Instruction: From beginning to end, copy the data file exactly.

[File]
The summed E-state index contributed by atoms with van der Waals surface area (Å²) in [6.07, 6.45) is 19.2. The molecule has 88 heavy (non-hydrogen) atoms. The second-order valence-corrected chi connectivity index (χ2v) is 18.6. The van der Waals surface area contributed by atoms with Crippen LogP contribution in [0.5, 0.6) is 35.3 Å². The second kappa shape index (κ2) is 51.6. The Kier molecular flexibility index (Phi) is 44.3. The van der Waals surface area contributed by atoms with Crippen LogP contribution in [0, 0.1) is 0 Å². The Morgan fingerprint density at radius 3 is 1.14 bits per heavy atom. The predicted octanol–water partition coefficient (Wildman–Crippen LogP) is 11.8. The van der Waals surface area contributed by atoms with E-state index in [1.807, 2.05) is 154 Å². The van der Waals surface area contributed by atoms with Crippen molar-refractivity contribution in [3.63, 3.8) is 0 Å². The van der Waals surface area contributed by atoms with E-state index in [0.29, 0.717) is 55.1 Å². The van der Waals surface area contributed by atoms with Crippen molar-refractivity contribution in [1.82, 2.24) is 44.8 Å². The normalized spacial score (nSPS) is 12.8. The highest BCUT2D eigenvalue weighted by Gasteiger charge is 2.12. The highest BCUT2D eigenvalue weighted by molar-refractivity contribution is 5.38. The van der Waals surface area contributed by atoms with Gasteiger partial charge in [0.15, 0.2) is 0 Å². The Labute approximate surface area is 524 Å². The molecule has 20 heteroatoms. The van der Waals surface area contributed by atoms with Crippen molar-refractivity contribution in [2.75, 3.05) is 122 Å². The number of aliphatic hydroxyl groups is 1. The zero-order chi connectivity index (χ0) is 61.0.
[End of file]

The summed E-state index contributed by atoms with van der Waals surface area (Å²) in [6.07, 6.45) is 19.2. The molecule has 88 heavy (non-hydrogen) atoms. The second-order valence-corrected chi connectivity index (χ2v) is 18.6. The van der Waals surface area contributed by atoms with Crippen LogP contribution in [0.5, 0.6) is 35.3 Å². The second kappa shape index (κ2) is 51.6. The Kier molecular flexibility index (Phi) is 44.3. The van der Waals surface area contributed by atoms with Crippen LogP contribution in [0, 0.1) is 0 Å². The Morgan fingerprint density at radius 3 is 1.14 bits per heavy atom. The predicted octanol–water partition coefficient (Wildman–Crippen LogP) is 11.8. The van der Waals surface area contributed by atoms with E-state index in [1.807, 2.05) is 154 Å². The van der Waals surface area contributed by atoms with Crippen molar-refractivity contribution in [3.63, 3.8) is 0 Å². The van der Waals surface area contributed by atoms with E-state index in [0.29, 0.717) is 55.1 Å². The van der Waals surface area contributed by atoms with Crippen molar-refractivity contribution in [1.82, 2.24) is 44.8 Å². The normalized spacial score (nSPS) is 12.8. The highest BCUT2D eigenvalue weighted by Gasteiger charge is 2.12. The highest BCUT2D eigenvalue weighted by molar-refractivity contribution is 5.38. The van der Waals surface area contributed by atoms with Gasteiger partial charge in [0.15, 0.2) is 0 Å². The Labute approximate surface area is 524 Å². The molecule has 20 heteroatoms. The van der Waals surface area contributed by atoms with Crippen molar-refractivity contribution in [2.75, 3.05) is 122 Å². The number of aliphatic hydroxyl groups is 1. The zero-order chi connectivity index (χ0) is 61.0.